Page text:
Lamb is as versatile a meat as any—whether fried, chopped, or stewed, it is the star ingredient in countless delicious recipes. One of the first animals ever domesticated, sheep have long been used for food both for their meat and their milk. Lamb meat comes from a sheep that is less than one-year-old. After one year, the meat is called hogget, and after two years the meat is called mutton. Though different countries may vary in their definitions of what these categories of sheep meat are called, lamb is always the most expensive because it is the most tender.
Due to the widespread domestication of sheep, lamb recipes can be found all over the world. It is fascinating to see how different cultures have taken this classic ingredient and turned it into something spectacular.
India: Lamb Biryani
½ cup plain yogurt
2 cloves garlic, minced
1/8 tsp cayenne
½ tsp ground cumin
¼ tsp fresh-ground black pepper
1 ¾ tsp salt
1 lb. boneless lamb, cut into 1/2-inch cubes
3 Tbs butter
1 onion, cut into thin slices
¼ tsp ground cardamom or ground coriander
¼ tsp turmeric
1 cinnamon stick, broken in half
1 ½ cups long-grain rice, preferably basmati
2 ¾ cups water
1/3 cup raisins
1/3 cup chopped cashews
In a medium bowl, combine the yogurt with the garlic, cayenne, cumin, black pepper, and ½ teaspoon of the salt. Stir in the lamb.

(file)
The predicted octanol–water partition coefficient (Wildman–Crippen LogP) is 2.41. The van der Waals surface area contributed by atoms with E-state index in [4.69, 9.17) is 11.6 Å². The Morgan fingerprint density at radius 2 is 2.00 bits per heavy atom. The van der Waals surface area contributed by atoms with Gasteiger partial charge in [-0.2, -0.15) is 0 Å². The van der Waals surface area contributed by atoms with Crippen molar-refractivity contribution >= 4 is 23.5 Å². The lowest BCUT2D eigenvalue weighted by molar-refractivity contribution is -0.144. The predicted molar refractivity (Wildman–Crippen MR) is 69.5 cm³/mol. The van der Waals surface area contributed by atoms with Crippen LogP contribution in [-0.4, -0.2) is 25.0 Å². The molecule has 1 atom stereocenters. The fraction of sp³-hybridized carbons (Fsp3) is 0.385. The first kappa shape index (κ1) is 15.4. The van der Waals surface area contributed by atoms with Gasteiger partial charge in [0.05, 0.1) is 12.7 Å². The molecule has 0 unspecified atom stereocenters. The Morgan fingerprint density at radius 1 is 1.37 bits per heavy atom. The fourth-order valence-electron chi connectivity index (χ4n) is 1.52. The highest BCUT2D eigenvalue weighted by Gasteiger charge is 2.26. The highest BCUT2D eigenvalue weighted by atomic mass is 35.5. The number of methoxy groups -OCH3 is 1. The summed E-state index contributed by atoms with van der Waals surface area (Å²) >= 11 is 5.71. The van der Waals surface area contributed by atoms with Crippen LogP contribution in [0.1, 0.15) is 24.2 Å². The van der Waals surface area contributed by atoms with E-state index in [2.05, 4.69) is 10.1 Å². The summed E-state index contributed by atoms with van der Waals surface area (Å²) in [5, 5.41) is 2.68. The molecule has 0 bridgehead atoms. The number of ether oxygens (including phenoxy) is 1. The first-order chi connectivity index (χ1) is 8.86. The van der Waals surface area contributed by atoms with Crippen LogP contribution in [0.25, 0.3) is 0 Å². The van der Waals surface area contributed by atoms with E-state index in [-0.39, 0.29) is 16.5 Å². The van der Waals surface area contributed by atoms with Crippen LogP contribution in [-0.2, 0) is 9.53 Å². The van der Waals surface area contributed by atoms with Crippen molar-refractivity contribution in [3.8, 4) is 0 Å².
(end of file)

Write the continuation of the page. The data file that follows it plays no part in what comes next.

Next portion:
In a large saucepan, melt the butter over moderate heat. Add the onion and cook until starting to soften, about three minutes. Stir in the cardamom, turmeric, cloves, cinnamon, rice, and the remaining 1 ¼ teaspoons salt. Cook, stirring, for one minute.
Add the lamb mixture to the pan. Stir in the water and raisins. Bring to a simmer. Cover and simmer until the rice and lamb are almost done, about 20 minutes. Remove from the heat. Let stand, covered, until the rice and lamb are just done, about five minutes. Stir in the cashews.
Adapted from Food and Wine Magazine
England: Lamb Shepherd’s Pie
1 ½ lb. lamb shoulder chop (bone in)
1 Tbs salt and freshly ground pepper
1 Tbs olive oil
1 red onion, diced
1 carrot, diced
2 sticks celery, diced
1 sprig fresh rosemary
1 Tbs flour
1 ½ cups water
3–4 large Yukon gold potatoes, peeled and cut into 1–2 inch chunks
2 Tbs butter
¼–½ cup milk
2 Tbs sour cream
2 Tbs shredded cheddar
1–2 Tbs butter, optional
Preheat the oven to 325°F.
Generously rub the lamb chop with a bit of oil and season. Place into a snug-fitting, high-sided oven-safe dish and add a bit of water to the bottom. Roast for two hours, or until the meat is tender and falling off the bone.
Remove lamb from oven and let cool slightly. Take the lamb off the bone and roughly chop; make sure to save the bones, fat, and accumulated juices from roasting.
There should be about two tablespoons of fat in the roasting tray. Place fat into a high-sided pan and warm over medium heat. Add the onion, carrot, celery, and rosemary. Cook, stirring, until lightly caramelized, about ten minutes.
Sprinkle on the flour and stir well. Add the lamb, bones, and tray juices to the pan, as well as 1½ c cups of water. Bring to a boil and turn the heat down to a gentle simmer, reducing until you get a loose lamb stew. Season with salt and pepper.